Hematology/Oncology Fellowship Program Overview
The Hematology/Oncology Fellowship Program combines clinical training, scholarly research, and didactic instruction through core curriculum and conferences. There are two program track options for the Fellowship Program. Most program trainees enter the hematology/oncology track and make a three-year commitment resulting in American Board of Internal Medicine (ABIM) Certification in Medical Oncology and Hematology.
Fellowship Program Tracks:
This track is designed to provide training preparatory to a career in academic medicine or clinical practice and represents the predominant track taken by most trainees. It is a flexible program leading to dual board certification. Program rotations include 12 months of clinical oncology, 6 months of hematology, and 18 months of scholarly activity (research involving clinical trials or bench research). The total minimal fellowship period is 36 months. During the final phase of their training, fellows seeking clinical practice opportunities are expected to enhance their exposure to the management of neoplastic disease through additional clinical rotations, special area of interest rotations, and conference participation. Trainees seeking an academic career are encouraged to consider an additional year(s) of laboratory or clinical research service. Special training for those interested in academic oncology is available leading to a Master's Degree in Clinical Investigation or a Master's in Public Health.
This track is designed to provide training preparatory for careers in academic medical oncology. It entails a minimum of 12 months of clinical work and 24 months of scholarly activity (clinical trials design and execution of bench research). Although fellows will be board eligible with 24 months of training, the program encourages a 36 month commitment to prepare fellows for an academic research career. Please note that applications for this track are through the combined Vanderbilt Hematology/Oncology Fellowship Program track through ERAS.
All fellows spend at least 18 months in scholarly research. Fellows will choose a mentor during their first year of fellowship. Fellows can work on clinical research or laboratory projects. Fellows may work with any faculty member in Vanderbilt University who is involved in research related to Hematology/Oncology. For a synopsis that reflects some of our past research accomplishments as well as current efforts, see Major Research Areas.
Prior to initiation of clinical research training, fellows will have successfully completed at least 12 months of patient-focused clinical training which provides the trainee with experience in the management of cancer, standard and investigational treatment, and informed consent. During the research training period, the trainee will learn how to develop a focused clinical question and formulate the rationale and design of the clinical trial. Trainees work with the preceptors and biostaticians to formulate a hypothesis and to determine the trial methodology. Fellows are also responsible for writing the protocol, monitoring data with their preceptor, and presenting the results at both institutional and academic conferences. The division sponsors over 100 IRB-approved clinical trials at any one time. These include primarily phase I, II and III studies, a number of which are investigating new drugs and biological agents that were developed at Vanderbilt.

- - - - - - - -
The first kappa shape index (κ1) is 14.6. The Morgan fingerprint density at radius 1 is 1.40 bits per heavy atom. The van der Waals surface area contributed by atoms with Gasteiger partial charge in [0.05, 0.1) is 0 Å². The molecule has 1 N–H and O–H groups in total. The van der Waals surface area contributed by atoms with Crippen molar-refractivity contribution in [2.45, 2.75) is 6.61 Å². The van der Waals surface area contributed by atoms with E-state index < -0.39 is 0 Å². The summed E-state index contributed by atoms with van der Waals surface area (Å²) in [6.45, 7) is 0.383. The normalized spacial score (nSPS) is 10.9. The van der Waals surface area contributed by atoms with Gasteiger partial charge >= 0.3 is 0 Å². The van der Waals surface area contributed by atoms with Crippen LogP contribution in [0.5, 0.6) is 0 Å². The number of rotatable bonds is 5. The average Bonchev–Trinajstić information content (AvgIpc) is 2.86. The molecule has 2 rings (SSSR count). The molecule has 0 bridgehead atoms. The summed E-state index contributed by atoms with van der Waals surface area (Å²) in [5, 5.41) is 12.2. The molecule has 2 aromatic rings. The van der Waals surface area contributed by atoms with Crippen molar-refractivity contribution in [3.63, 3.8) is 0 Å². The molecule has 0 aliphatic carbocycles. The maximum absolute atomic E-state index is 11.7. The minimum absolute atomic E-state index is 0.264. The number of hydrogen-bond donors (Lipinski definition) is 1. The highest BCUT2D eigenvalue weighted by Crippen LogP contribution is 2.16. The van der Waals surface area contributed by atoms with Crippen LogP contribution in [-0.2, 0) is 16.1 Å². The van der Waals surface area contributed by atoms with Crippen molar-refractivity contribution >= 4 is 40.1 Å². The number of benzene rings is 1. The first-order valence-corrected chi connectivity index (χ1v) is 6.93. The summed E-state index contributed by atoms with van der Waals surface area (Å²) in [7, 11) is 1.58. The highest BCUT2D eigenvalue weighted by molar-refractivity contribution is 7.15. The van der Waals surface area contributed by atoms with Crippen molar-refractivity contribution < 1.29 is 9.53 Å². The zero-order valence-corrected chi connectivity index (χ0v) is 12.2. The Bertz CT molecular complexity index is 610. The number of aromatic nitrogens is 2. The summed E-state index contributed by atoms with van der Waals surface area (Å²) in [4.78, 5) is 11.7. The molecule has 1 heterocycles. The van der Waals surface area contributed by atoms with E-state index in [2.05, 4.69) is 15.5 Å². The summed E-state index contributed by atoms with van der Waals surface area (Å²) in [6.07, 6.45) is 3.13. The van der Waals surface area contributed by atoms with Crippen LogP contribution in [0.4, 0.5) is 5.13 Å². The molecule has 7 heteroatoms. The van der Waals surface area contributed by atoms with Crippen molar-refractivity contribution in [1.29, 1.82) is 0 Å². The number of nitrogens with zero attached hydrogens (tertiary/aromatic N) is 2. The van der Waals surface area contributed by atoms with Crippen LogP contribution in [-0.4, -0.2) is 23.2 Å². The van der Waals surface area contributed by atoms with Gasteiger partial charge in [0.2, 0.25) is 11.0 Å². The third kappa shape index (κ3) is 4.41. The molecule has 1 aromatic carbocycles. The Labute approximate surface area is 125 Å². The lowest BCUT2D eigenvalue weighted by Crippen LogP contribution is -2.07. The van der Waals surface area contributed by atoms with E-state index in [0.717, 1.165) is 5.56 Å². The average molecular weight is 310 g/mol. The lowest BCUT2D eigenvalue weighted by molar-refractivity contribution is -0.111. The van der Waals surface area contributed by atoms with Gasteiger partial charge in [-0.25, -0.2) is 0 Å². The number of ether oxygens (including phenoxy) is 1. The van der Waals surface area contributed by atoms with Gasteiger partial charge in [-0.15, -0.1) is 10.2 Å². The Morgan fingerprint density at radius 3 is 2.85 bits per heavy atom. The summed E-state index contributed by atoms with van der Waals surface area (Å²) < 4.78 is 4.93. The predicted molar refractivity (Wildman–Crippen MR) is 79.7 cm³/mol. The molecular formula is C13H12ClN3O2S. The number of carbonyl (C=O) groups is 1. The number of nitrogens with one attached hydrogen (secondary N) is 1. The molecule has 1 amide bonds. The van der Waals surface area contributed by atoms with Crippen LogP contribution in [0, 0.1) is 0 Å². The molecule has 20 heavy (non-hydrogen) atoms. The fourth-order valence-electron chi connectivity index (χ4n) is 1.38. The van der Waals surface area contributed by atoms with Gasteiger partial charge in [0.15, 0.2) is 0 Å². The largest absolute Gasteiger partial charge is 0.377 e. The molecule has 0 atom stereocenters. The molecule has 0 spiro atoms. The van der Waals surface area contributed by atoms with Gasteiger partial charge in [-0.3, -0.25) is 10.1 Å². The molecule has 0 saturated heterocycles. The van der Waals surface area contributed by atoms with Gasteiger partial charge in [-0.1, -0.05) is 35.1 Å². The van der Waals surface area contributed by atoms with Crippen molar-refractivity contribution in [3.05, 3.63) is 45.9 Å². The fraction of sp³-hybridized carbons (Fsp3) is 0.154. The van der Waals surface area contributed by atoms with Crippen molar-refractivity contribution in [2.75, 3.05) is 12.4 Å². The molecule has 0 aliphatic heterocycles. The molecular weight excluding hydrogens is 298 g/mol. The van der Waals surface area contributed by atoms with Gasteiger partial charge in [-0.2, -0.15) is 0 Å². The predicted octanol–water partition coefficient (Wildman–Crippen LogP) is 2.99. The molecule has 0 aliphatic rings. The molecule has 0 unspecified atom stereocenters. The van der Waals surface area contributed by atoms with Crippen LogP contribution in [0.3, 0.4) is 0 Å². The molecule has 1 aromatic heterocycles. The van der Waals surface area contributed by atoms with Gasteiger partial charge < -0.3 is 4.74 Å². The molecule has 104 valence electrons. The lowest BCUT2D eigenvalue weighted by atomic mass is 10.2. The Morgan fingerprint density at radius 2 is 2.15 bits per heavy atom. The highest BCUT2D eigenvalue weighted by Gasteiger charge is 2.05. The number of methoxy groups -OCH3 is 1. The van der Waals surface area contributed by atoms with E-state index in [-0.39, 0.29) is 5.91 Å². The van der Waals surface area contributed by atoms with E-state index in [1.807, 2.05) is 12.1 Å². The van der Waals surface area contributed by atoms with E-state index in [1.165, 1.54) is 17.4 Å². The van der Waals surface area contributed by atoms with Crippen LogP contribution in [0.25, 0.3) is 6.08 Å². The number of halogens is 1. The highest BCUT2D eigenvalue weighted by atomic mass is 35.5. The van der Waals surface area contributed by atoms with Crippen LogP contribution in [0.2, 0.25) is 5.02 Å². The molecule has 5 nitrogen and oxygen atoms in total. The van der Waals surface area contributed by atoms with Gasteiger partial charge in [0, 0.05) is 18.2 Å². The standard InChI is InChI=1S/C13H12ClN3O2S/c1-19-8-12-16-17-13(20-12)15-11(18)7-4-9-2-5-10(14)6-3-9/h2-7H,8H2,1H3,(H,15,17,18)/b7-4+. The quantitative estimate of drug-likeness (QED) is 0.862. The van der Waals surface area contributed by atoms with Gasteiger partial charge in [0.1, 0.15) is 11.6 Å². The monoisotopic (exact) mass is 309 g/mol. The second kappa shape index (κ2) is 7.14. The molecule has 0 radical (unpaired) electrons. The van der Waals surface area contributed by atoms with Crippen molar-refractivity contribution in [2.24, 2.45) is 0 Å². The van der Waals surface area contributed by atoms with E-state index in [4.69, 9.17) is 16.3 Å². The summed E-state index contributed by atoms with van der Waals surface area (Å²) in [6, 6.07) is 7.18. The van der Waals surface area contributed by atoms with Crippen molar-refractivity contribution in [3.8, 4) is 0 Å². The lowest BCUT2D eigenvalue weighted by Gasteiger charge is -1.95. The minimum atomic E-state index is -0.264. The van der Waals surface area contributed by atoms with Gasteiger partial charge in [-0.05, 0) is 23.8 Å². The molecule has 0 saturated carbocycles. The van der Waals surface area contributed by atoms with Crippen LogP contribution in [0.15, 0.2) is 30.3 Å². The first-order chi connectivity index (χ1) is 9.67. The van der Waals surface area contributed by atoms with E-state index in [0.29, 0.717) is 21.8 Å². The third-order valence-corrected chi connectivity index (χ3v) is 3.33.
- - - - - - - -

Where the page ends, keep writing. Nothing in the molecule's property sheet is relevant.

Medical Oncology/Hematology fellows choosing to pursue laboratory research training are integrated into the larger educational community including all laboratories within the Vanderbilt-Ingram Cancer Center (VICC). An active calendar of lectures, seminars, and visits by distinguished scientists is maintained, promoting a vigorous scientific dialogue among the staff scientists and research trainees. The fellow participates as an active member in the mentor's laboratory and attends both laboratory meetings and journal clubs. The mentor meets regularly with the trainee to provide supervision of ongoing work.
Before research training can begin, a trainee must develop fundamentals of comprehensive patient care. The program is designed to meet all subspecialty training requirements and to provide insight and perspective on the important problems and issues in cancer medicine. This is accomplished through a combination of inpatient and outpatient experiences. This training program uses the facilities of four affiliated sites: Vanderbilt University Medical Center (VUMC), the Nashville Veteran's Administration (VA) Medical Center, Vanderbilt-Ingram Cancer Center at Cool Springs, and Meharry Medical Center.
Vanderbilt University Medical Center (VUMC) - a 553 bed inpatient facility with a designated Myelosuppressive Unit designed for Stem Cell Transplantation and Leukemia therapy and a designated Hematology-Oncology ward. Vanderbilt is an NCI-Designated Comprehensive Cancer Center.
Nashville VA Medical Center (NVAMC) - a 475 bed V.A. hospital, adjacent to Vanderbilt Medical Center, is a general hospital and referral center serving a large portion of the Mid-South. Its medical staff hold full-time joint appointments in the Department of Medicine at Vanderbilt University and are active in patient care, research and teaching. An 8 bed Stem Cell Transplantation unit is part of this facility. The NVAMC is one of three VA Medical Centers performing Stem Cell Transplantation.
Meharry Medical Center - A private, historically black academic health center which is one of the nation's leading providers of African-American doctorates in biomedical science.